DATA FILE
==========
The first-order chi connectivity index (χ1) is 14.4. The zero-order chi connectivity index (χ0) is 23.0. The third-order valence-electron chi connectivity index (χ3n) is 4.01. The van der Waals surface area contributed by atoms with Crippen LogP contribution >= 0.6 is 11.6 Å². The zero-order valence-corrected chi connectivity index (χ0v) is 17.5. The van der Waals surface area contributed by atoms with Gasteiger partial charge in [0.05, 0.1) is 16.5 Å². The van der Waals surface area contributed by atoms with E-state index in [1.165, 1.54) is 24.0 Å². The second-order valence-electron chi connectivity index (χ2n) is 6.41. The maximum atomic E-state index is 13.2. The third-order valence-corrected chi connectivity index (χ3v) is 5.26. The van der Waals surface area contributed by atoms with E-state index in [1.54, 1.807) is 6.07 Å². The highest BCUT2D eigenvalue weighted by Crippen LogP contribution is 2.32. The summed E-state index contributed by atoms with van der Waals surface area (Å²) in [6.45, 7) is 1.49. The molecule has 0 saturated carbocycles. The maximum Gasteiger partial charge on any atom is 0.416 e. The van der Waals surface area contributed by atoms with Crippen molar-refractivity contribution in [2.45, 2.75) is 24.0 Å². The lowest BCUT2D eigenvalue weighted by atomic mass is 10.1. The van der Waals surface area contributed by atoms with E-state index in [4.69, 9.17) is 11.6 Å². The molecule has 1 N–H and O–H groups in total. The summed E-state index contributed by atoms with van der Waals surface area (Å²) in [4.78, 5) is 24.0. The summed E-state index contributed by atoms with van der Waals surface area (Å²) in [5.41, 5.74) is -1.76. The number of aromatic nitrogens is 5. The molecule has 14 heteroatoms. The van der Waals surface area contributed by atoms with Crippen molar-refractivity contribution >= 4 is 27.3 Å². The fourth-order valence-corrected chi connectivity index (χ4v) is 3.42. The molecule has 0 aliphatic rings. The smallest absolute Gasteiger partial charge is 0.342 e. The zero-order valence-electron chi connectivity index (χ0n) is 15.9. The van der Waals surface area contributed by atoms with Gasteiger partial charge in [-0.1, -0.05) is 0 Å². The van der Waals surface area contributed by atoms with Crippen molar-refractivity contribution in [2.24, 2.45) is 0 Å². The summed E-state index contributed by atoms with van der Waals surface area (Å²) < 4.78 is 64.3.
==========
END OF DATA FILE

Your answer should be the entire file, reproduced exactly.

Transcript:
The first-order chi connectivity index (χ1) is 14.4. The zero-order chi connectivity index (χ0) is 23.0. The third-order valence-electron chi connectivity index (χ3n) is 4.01. The van der Waals surface area contributed by atoms with Crippen LogP contribution >= 0.6 is 11.6 Å². The zero-order valence-corrected chi connectivity index (χ0v) is 17.5. The van der Waals surface area contributed by atoms with Gasteiger partial charge in [0.05, 0.1) is 16.5 Å². The van der Waals surface area contributed by atoms with E-state index in [1.165, 1.54) is 24.0 Å². The second-order valence-electron chi connectivity index (χ2n) is 6.41. The maximum atomic E-state index is 13.2. The third-order valence-corrected chi connectivity index (χ3v) is 5.26. The van der Waals surface area contributed by atoms with E-state index in [1.54, 1.807) is 6.07 Å². The highest BCUT2D eigenvalue weighted by Crippen LogP contribution is 2.32. The summed E-state index contributed by atoms with van der Waals surface area (Å²) in [6.45, 7) is 1.49. The molecule has 0 saturated carbocycles. The maximum Gasteiger partial charge on any atom is 0.416 e. The van der Waals surface area contributed by atoms with Crippen molar-refractivity contribution in [2.45, 2.75) is 24.0 Å². The lowest BCUT2D eigenvalue weighted by atomic mass is 10.1. The van der Waals surface area contributed by atoms with E-state index in [4.69, 9.17) is 11.6 Å². The molecule has 1 N–H and O–H groups in total. The summed E-state index contributed by atoms with van der Waals surface area (Å²) in [4.78, 5) is 24.0. The summed E-state index contributed by atoms with van der Waals surface area (Å²) in [5.41, 5.74) is -1.76. The number of aromatic nitrogens is 5. The molecule has 14 heteroatoms. The van der Waals surface area contributed by atoms with Crippen molar-refractivity contribution >= 4 is 27.3 Å². The fourth-order valence-corrected chi connectivity index (χ4v) is 3.42. The molecule has 0 aliphatic rings. The smallest absolute Gasteiger partial charge is 0.342 e. The zero-order valence-electron chi connectivity index (χ0n) is 15.9. The van der Waals surface area contributed by atoms with Gasteiger partial charge in [-0.1, -0.05) is 0 Å². The van der Waals surface area contributed by atoms with Crippen molar-refractivity contribution in [2.24, 2.45) is 0 Å². The summed E-state index contributed by atoms with van der Waals surface area (Å²) < 4.78 is 64.3.